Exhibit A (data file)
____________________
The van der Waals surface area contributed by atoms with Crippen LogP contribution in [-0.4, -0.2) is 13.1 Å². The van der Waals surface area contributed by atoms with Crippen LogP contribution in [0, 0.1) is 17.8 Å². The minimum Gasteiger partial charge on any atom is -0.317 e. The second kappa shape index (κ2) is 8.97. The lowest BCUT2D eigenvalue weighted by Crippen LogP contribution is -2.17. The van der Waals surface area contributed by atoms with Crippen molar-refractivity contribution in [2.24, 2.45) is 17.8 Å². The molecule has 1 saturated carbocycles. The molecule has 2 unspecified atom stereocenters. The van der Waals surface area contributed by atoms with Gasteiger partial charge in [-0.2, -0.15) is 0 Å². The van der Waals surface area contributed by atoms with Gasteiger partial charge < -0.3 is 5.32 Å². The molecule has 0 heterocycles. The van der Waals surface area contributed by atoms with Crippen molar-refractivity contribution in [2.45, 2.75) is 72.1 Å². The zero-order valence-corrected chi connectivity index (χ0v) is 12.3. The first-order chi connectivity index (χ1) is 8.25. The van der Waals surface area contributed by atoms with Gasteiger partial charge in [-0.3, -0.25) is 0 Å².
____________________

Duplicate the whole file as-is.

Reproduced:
The van der Waals surface area contributed by atoms with Crippen LogP contribution in [-0.4, -0.2) is 13.1 Å². The van der Waals surface area contributed by atoms with Crippen LogP contribution in [0, 0.1) is 17.8 Å². The minimum Gasteiger partial charge on any atom is -0.317 e. The second kappa shape index (κ2) is 8.97. The lowest BCUT2D eigenvalue weighted by Crippen LogP contribution is -2.17. The van der Waals surface area contributed by atoms with Crippen molar-refractivity contribution in [2.24, 2.45) is 17.8 Å². The molecule has 1 saturated carbocycles. The molecule has 2 unspecified atom stereocenters. The van der Waals surface area contributed by atoms with Gasteiger partial charge in [-0.2, -0.15) is 0 Å². The van der Waals surface area contributed by atoms with Gasteiger partial charge < -0.3 is 5.32 Å². The molecule has 0 heterocycles. The van der Waals surface area contributed by atoms with Crippen molar-refractivity contribution in [2.45, 2.75) is 72.1 Å². The zero-order valence-corrected chi connectivity index (χ0v) is 12.3. The first-order chi connectivity index (χ1) is 8.25. The van der Waals surface area contributed by atoms with Gasteiger partial charge in [-0.3, -0.25) is 0 Å².